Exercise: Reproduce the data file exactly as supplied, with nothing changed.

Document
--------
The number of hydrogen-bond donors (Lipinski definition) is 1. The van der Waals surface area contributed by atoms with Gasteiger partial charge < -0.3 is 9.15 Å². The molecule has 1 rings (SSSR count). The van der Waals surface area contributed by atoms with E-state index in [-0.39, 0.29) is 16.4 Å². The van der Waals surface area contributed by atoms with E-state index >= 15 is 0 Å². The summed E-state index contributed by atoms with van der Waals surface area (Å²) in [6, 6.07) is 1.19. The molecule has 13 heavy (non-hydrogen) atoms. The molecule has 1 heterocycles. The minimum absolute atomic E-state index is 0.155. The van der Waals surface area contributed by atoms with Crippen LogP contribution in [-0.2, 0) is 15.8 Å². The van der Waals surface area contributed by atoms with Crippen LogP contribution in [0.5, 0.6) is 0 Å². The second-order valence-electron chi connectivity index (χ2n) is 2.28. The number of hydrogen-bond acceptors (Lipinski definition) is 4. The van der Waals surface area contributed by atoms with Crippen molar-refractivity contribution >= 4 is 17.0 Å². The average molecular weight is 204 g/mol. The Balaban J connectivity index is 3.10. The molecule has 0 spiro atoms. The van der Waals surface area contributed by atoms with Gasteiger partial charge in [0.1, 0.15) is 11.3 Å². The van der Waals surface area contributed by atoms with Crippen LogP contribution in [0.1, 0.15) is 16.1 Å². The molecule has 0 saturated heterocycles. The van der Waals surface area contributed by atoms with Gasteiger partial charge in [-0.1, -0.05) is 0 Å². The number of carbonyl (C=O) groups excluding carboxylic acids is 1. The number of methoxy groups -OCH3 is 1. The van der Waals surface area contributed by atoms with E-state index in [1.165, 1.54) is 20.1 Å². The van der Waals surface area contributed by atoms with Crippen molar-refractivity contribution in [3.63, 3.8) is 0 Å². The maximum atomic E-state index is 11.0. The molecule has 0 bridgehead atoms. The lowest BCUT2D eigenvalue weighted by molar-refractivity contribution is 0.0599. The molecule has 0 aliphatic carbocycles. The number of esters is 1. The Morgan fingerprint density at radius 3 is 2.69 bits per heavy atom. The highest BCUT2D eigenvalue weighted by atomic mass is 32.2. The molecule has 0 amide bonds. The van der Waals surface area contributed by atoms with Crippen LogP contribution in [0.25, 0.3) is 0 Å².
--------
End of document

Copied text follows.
The number of hydrogen-bond donors (Lipinski definition) is 1. The van der Waals surface area contributed by atoms with Gasteiger partial charge < -0.3 is 9.15 Å². The molecule has 1 rings (SSSR count). The van der Waals surface area contributed by atoms with E-state index in [-0.39, 0.29) is 16.4 Å². The van der Waals surface area contributed by atoms with E-state index >= 15 is 0 Å². The summed E-state index contributed by atoms with van der Waals surface area (Å²) in [6, 6.07) is 1.19. The molecule has 13 heavy (non-hydrogen) atoms. The molecule has 1 heterocycles. The minimum absolute atomic E-state index is 0.155. The van der Waals surface area contributed by atoms with Crippen LogP contribution in [-0.2, 0) is 15.8 Å². The van der Waals surface area contributed by atoms with Crippen LogP contribution in [0.5, 0.6) is 0 Å². The second-order valence-electron chi connectivity index (χ2n) is 2.28. The number of hydrogen-bond acceptors (Lipinski definition) is 4. The van der Waals surface area contributed by atoms with Crippen molar-refractivity contribution >= 4 is 17.0 Å². The average molecular weight is 204 g/mol. The Balaban J connectivity index is 3.10. The molecule has 0 spiro atoms. The van der Waals surface area contributed by atoms with Gasteiger partial charge in [0.1, 0.15) is 11.3 Å². The van der Waals surface area contributed by atoms with Crippen LogP contribution in [0.1, 0.15) is 16.1 Å². The molecule has 0 saturated heterocycles. The van der Waals surface area contributed by atoms with Gasteiger partial charge in [-0.1, -0.05) is 0 Å². The number of carbonyl (C=O) groups excluding carboxylic acids is 1. The number of methoxy groups -OCH3 is 1. The van der Waals surface area contributed by atoms with E-state index in [1.165, 1.54) is 20.1 Å². The van der Waals surface area contributed by atoms with Crippen molar-refractivity contribution in [3.63, 3.8) is 0 Å². The maximum atomic E-state index is 11.0. The molecule has 0 bridgehead atoms. The lowest BCUT2D eigenvalue weighted by molar-refractivity contribution is 0.0599. The molecule has 0 aliphatic carbocycles. The number of esters is 1. The Morgan fingerprint density at radius 3 is 2.69 bits per heavy atom. The highest BCUT2D eigenvalue weighted by atomic mass is 32.2. The molecule has 0 amide bonds. The van der Waals surface area contributed by atoms with Crippen LogP contribution in [0.25, 0.3) is 0 Å².